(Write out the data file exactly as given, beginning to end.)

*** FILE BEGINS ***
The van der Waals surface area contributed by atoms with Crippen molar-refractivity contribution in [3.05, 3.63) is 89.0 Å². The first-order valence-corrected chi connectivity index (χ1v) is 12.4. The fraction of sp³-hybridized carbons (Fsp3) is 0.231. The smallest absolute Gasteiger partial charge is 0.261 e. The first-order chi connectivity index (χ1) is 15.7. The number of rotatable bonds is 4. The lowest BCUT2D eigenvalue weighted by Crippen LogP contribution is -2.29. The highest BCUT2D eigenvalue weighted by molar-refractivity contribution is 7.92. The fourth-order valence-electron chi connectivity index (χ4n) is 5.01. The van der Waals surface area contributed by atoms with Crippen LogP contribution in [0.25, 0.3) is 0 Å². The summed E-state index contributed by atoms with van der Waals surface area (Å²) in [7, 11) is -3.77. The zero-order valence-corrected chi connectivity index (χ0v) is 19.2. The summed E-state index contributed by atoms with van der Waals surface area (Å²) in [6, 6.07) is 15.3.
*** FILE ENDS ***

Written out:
The van der Waals surface area contributed by atoms with Crippen molar-refractivity contribution in [3.05, 3.63) is 89.0 Å². The first-order valence-corrected chi connectivity index (χ1v) is 12.4. The fraction of sp³-hybridized carbons (Fsp3) is 0.231. The smallest absolute Gasteiger partial charge is 0.261 e. The first-order chi connectivity index (χ1) is 15.7. The number of rotatable bonds is 4. The lowest BCUT2D eigenvalue weighted by Crippen LogP contribution is -2.29. The highest BCUT2D eigenvalue weighted by molar-refractivity contribution is 7.92. The fourth-order valence-electron chi connectivity index (χ4n) is 5.01. The van der Waals surface area contributed by atoms with Crippen LogP contribution in [0.25, 0.3) is 0 Å². The summed E-state index contributed by atoms with van der Waals surface area (Å²) in [7, 11) is -3.77. The zero-order valence-corrected chi connectivity index (χ0v) is 19.2. The summed E-state index contributed by atoms with van der Waals surface area (Å²) in [6, 6.07) is 15.3.